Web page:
Kurdistan Region gets new President

Nechirvan Barzani has been a central figure in the region since the late 1990s and is credited with its economic success.

By
May 29, 2019 19:40
3 minute read.
Iraqi Kurds wave flags of Iraqi Kurdistan during a demonstration

Iraqi Kurds wave flags of Iraqi Kurdistan during a demonstration. (photo credit: SAFIN HAMED / AFP)

The autonomous Kurdistan Regional Government in northern Iraq has a new president: Nechirvan Barzani – a nephew of former president Masoud Barzani – was elected on Tuesday.

Barzani is known for his economic acumen and also his role in smoothing relations with the Kurdish region’s neighbors after the 2017 independence referendum.

Born in 1966, Barzani had been the prime minister of the region several times in the last 20 years. He comes from a leading family of the Kurdistan Democratic Party – his father and grandfather were both famous fighters for Kurdish rights.

According to a biography on the KRG’s official website, he was forced to flee Iraq in the 1970s during Saddam Hussein’s persecution and genocide of Kurds. He lived in Iran and later returned when Kurds were able to eject Iraqi forces from parts of northern Iraq.

Barzani was first appointed prime minister in 1999 while in his 30s. With only a brief period not at the helm, he was prime minister from 1999 to 2009, and then again from 2012 until 2019. He has guided the region through its intense economic development, and also through the chaos and hardship of the war against Islamic State. This was a period of austerity, and Barzani faced many hurdles from 2014 to 2017 to keep the region afloat.

Before ISIS attacked the Kurdish region in August 2014, the area was enjoying times of prosperity and booming tourism. Yet the war changed much of that, sending hundreds of thousands of men to the frontlines as Peshmerga, the armed forces of the Kurdish region, to defend it against extremists.

In the fall of 2017, the region also held an independence referendum, over objections from Baghdad, Iran, Turkey and even the US and UN. Although a vast majority voted for independence, the region was isolated by Baghdad and its airports closed. Baghdad sent tanks into Kirkuk and retook oil fields that the KRG had been administering.

Since October 2017, when the region reached a low point in its relations with neighbors and Baghdad, Barzani has worked to repair ties, successfully guiding the Kurdish region between difficult challenges that it faces in relations with Iran and Turkey, its powerful neighbors.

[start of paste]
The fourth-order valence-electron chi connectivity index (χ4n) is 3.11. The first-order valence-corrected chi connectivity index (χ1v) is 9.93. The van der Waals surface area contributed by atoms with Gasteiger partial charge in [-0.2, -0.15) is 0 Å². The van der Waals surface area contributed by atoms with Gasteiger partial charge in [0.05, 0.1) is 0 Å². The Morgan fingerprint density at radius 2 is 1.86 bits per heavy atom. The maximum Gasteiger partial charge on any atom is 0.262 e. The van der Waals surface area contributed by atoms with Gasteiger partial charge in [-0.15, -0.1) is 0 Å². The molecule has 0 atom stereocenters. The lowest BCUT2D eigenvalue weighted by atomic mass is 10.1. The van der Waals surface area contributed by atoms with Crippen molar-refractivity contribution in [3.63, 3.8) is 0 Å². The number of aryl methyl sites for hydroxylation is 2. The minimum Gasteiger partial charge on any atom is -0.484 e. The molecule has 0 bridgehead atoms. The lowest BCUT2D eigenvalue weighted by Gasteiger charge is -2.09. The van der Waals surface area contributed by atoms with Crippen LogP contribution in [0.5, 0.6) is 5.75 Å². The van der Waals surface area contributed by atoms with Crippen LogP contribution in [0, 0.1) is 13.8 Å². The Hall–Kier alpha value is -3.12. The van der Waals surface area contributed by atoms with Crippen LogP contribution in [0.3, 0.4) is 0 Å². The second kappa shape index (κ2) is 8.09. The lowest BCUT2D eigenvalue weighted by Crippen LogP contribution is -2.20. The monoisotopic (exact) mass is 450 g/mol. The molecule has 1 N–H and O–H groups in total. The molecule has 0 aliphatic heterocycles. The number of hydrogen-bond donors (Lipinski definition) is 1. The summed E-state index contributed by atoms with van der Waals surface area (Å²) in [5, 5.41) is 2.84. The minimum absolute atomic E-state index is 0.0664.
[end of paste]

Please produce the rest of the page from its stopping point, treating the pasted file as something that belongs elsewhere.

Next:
Turkey is involved in increasing operations against the Kurdistan Workers Party (PKK) in northern Iraq, and Iran also fired missiles against Kurdish dissidents in Koya in the fall of 2018.

Baghdad also sought to force the region to reduce the number of civil servants on its payroll. The US and UK have encouraged the region to reform its Peshmerga and end the divisions that have resulted in Peshmerga units being loyal to either the KDP or the second largest political party, the Patriotic Union of Kurdistan (PUK). The KDP also faced a test in trying to push its own candidates for ministries in Baghdad, and to encourage Iraq to select one of its own as president. Instead the PUK’s Barham Salih became president of Iraq in the fall of 2018.

Barzani also must wrestle with the difficulties posed by US-Iran tensions. In January, Iranian Foreign Minister Javad Zarif came to Erbil to meet with Barzani and his cousin Masrour Barzani, who heads the Kurdistan Security Council. Masrour will likely become the new prime minister of the region.

Public congratulations and support for Barzani’s election has come from the US State Department, Turkey’s foreign minister and others. Now his challenge will be to continue the reforms – economic and security achievements that have made the Kurdistan region one of the safest areas in the region, and a destination for capital investment and tourism after the defeat of Islamic State.


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